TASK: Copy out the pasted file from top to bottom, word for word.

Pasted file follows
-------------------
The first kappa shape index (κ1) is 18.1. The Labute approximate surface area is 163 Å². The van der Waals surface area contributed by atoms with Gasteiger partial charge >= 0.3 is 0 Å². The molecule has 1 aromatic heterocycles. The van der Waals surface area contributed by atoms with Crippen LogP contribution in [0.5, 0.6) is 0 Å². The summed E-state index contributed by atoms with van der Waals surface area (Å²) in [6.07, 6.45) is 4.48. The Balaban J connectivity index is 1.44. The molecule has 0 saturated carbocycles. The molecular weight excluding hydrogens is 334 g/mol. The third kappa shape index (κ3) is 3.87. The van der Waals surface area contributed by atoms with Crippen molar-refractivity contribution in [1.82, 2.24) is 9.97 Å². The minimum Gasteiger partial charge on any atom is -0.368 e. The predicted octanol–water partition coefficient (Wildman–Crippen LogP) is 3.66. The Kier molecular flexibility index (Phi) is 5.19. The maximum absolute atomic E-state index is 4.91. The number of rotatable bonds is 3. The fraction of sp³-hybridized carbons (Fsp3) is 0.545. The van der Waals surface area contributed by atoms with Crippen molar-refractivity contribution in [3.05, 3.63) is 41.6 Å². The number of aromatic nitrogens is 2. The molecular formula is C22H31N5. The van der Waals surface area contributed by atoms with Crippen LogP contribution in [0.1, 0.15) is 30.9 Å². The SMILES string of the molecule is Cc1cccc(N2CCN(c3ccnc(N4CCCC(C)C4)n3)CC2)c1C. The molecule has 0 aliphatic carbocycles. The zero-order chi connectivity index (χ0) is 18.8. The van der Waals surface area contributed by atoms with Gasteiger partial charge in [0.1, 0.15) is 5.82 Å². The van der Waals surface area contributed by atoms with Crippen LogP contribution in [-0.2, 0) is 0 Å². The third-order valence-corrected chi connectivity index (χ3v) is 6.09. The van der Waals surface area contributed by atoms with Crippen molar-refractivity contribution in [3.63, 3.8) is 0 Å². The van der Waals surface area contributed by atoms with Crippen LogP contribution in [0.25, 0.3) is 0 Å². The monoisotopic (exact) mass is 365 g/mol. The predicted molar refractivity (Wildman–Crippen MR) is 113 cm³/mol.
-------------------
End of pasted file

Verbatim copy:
The first kappa shape index (κ1) is 18.1. The Labute approximate surface area is 163 Å². The van der Waals surface area contributed by atoms with Gasteiger partial charge >= 0.3 is 0 Å². The molecule has 1 aromatic heterocycles. The van der Waals surface area contributed by atoms with Crippen LogP contribution in [0.5, 0.6) is 0 Å². The summed E-state index contributed by atoms with van der Waals surface area (Å²) in [6.07, 6.45) is 4.48. The Balaban J connectivity index is 1.44. The molecule has 0 saturated carbocycles. The molecular weight excluding hydrogens is 334 g/mol. The third kappa shape index (κ3) is 3.87. The van der Waals surface area contributed by atoms with Crippen molar-refractivity contribution in [1.82, 2.24) is 9.97 Å². The minimum Gasteiger partial charge on any atom is -0.368 e. The predicted octanol–water partition coefficient (Wildman–Crippen LogP) is 3.66. The Kier molecular flexibility index (Phi) is 5.19. The maximum absolute atomic E-state index is 4.91. The number of rotatable bonds is 3. The fraction of sp³-hybridized carbons (Fsp3) is 0.545. The van der Waals surface area contributed by atoms with Crippen molar-refractivity contribution in [3.05, 3.63) is 41.6 Å². The number of aromatic nitrogens is 2. The molecular formula is C22H31N5. The van der Waals surface area contributed by atoms with Crippen LogP contribution in [0.1, 0.15) is 30.9 Å². The SMILES string of the molecule is Cc1cccc(N2CCN(c3ccnc(N4CCCC(C)C4)n3)CC2)c1C. The molecule has 0 aliphatic carbocycles. The zero-order chi connectivity index (χ0) is 18.8. The van der Waals surface area contributed by atoms with Gasteiger partial charge in [0.1, 0.15) is 5.82 Å². The van der Waals surface area contributed by atoms with Crippen LogP contribution in [-0.2, 0) is 0 Å². The third-order valence-corrected chi connectivity index (χ3v) is 6.09. The van der Waals surface area contributed by atoms with Crippen molar-refractivity contribution in [3.63, 3.8) is 0 Å². The van der Waals surface area contributed by atoms with Crippen LogP contribution in [0.25, 0.3) is 0 Å². The monoisotopic (exact) mass is 365 g/mol. The predicted molar refractivity (Wildman–Crippen MR) is 113 cm³/mol.